New Delhi: Which side is likely to blink in the United States-China trade war? This writer’s candidate is China. The trade war really boils down to a simple question: Which side can sustain greater losses for a longer time? You might intuitively say China because it is totalitarian and does not have to answer to public opinion like the United States has to. Not so. Being a democracy, the United States can sustain greater shocks. Democracies are used to ups and downs. In contrast, totalitarian states are brittle. They will crack under unbearable distortions and pressures.

There is an old saying, “Thrice is he armed who hath his quarrel just.” Donald Trump, the United States president, has a just quarrel with China. With the marginal exception of Ronald Reagan, every single US president since Richard Nixon has supported China’s rise. This is partly in gratitude for China’s role in supplementing US efforts to contain the Soviet Union in the Cold War. China’s decision to stay substantially out of the Vietnam War also allayed suspicions of Red China generated during the Mao Zedong- Chiang Kai Shek clashes during the Chinese civil war.

Dark clouds of suspicion, however, gathered during the Tiananmen Square crisis which the Chinese were convinced had US intelligence roots. In counter, it could be argued that Deng Xiaoping’s economic reforms could not have succeeded without America’s encouragement and participation. By then, the United States had also supplied its own justification for empowering the Chinese economy. China’s economic success, it was argued, was the most durable insurance against the spread of communism again. Home to masses of people, it needed a new deal.

The souring of America’s China dream nevertheless happened early but few paid it the attention it deserved. In that strain, Chinese mercantilism is scarcely new. China’s abuse of globalization is also settled history. That China manipulates the currency and grossly subsidizes production as to disqualify it as a market economy has been held against it by trade pundits for years. Although the more recent US presidents were aware of China abusing America’s open trade system; of coercing American companies to part with technologies and innovations as a price for remaining in China; of stealing US advancements outright where coercion was not possible, and so on, they chose not to act. Big business desired no disruption in US-China trade despite the ballooning deficit in China’s favour. Elected to office by impoverished Middle America, Donald Trump refused to accept the sustained assault on the US economy by mercantilist nations like China. He has refused further trade concessions to NATO allies as well but sees China as a top violator. Its tit-for-tat tariffs have incited the former real estate businessman and deal shark to fury. As the Chinese will come to know soon, Donald Trump plays hard ball when US interests are at stake.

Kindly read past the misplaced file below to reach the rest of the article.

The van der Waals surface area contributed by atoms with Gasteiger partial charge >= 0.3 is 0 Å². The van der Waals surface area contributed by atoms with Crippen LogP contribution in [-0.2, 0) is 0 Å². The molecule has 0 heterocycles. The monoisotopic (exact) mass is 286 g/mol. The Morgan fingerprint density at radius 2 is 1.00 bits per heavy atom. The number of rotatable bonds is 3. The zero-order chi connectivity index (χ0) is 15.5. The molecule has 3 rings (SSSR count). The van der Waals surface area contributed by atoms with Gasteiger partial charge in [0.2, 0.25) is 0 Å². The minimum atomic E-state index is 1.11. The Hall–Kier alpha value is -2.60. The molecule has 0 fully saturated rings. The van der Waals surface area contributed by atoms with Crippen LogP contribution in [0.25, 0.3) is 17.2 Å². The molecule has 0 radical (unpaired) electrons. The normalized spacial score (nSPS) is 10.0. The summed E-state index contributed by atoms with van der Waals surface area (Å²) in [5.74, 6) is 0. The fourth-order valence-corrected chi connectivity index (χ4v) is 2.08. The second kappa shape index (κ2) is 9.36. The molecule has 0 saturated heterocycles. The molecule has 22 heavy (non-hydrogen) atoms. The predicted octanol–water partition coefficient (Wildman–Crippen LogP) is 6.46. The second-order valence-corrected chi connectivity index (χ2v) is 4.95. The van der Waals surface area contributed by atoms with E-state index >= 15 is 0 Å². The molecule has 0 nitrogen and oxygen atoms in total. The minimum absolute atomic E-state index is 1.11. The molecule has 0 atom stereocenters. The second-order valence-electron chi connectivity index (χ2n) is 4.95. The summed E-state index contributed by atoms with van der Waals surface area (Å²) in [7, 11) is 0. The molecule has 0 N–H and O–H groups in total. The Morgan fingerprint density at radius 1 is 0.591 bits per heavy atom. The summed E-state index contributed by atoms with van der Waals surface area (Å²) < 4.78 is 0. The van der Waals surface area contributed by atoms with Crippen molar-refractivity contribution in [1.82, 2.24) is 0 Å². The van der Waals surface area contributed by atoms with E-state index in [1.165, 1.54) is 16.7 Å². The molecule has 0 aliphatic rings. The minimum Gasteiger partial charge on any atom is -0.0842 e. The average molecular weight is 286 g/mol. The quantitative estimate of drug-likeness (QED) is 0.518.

The Chinese, on the other hand, stand on a weak wicket on account of their deceit. Hit by Trump’s tariffs, the Chinese whinge about the moral imperative of free and fair trade. How does a $375 billion trade deficit with the United States constitute fair trade? Just because past US presidents were tolerant of Chinese brigandage does not mean the loot will go unchallenged forever. Donald Trump means every word he says about “America First” and making America “great again”. Loathe him if you will, but more than half of America conceivable backs his tough trade measures. There is a reasonable chance that Western Europe and Canada could negotiate their differences with the United States because the survival of the Western Alliance hangs in the balance. But China’s brazen mercantilism is not easily forgotten or forgiven. Xi Jinping, the Chinese strongman, has to capitulate to Trumpism.

Capitulation does not come easily to the Chinese who fancy China as the universal Middle Kingdom. Capitulation would be still harder for Xi who has just recently made himself dictator for life. The Chinese leadership is paranoid about losing face. It is a cultural trait. They like predictability and incremental changes. Trump, on the other hand, prides himself as a disrupter. He could not be bothered that if Xi loses face in the trade war, he is finished as China’s super boss. The knives will be out for him. There is, however, another facet of the trade war that probably also gives nightmares to Xi. If the Chinese economy declines in consequence of the trade war, it would directly reflect on the Chinese communist party’s ability to helm the Chinese ship of state expertly and beneficially. Deng’s reforms led to prosperity in which the Tiananmen Square crisis with its core demand for political freedom was set aside. A downturn will likely return the cauchemar of Tiananmen. Donald Trump has cornered Xi Jinping.